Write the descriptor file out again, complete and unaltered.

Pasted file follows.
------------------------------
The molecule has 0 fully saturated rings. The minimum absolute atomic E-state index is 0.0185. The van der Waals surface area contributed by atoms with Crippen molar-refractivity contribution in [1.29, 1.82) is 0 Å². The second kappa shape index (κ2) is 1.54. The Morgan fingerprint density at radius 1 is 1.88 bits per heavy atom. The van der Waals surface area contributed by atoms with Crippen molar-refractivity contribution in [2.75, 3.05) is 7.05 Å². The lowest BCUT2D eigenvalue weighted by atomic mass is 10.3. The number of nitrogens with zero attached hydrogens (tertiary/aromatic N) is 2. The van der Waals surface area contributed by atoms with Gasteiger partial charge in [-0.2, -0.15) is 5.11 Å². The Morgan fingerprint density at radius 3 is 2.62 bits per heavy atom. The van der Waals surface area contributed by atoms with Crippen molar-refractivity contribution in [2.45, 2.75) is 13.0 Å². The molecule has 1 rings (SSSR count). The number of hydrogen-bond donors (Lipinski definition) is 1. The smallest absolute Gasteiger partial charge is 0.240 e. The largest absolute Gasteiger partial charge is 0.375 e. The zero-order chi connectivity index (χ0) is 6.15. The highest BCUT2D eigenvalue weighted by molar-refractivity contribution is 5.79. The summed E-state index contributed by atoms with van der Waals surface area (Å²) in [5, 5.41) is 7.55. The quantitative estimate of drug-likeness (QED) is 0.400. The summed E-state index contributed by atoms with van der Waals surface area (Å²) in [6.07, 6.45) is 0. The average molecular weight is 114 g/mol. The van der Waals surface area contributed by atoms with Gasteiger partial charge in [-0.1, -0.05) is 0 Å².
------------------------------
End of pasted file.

The molecule has 0 fully saturated rings. The minimum absolute atomic E-state index is 0.0185. The van der Waals surface area contributed by atoms with Crippen molar-refractivity contribution in [1.29, 1.82) is 0 Å². The second kappa shape index (κ2) is 1.54. The Morgan fingerprint density at radius 1 is 1.88 bits per heavy atom. The van der Waals surface area contributed by atoms with Crippen molar-refractivity contribution in [2.75, 3.05) is 7.05 Å². The lowest BCUT2D eigenvalue weighted by atomic mass is 10.3. The number of nitrogens with zero attached hydrogens (tertiary/aromatic N) is 2. The van der Waals surface area contributed by atoms with Gasteiger partial charge in [-0.2, -0.15) is 5.11 Å². The Morgan fingerprint density at radius 3 is 2.62 bits per heavy atom. The van der Waals surface area contributed by atoms with Crippen molar-refractivity contribution in [2.45, 2.75) is 13.0 Å². The molecule has 1 rings (SSSR count). The number of hydrogen-bond donors (Lipinski definition) is 1. The smallest absolute Gasteiger partial charge is 0.240 e. The largest absolute Gasteiger partial charge is 0.375 e. The zero-order chi connectivity index (χ0) is 6.15. The highest BCUT2D eigenvalue weighted by molar-refractivity contribution is 5.79. The summed E-state index contributed by atoms with van der Waals surface area (Å²) in [5, 5.41) is 7.55. The quantitative estimate of drug-likeness (QED) is 0.400. The summed E-state index contributed by atoms with van der Waals surface area (Å²) in [6.07, 6.45) is 0. The average molecular weight is 114 g/mol. The van der Waals surface area contributed by atoms with Gasteiger partial charge in [-0.1, -0.05) is 0 Å².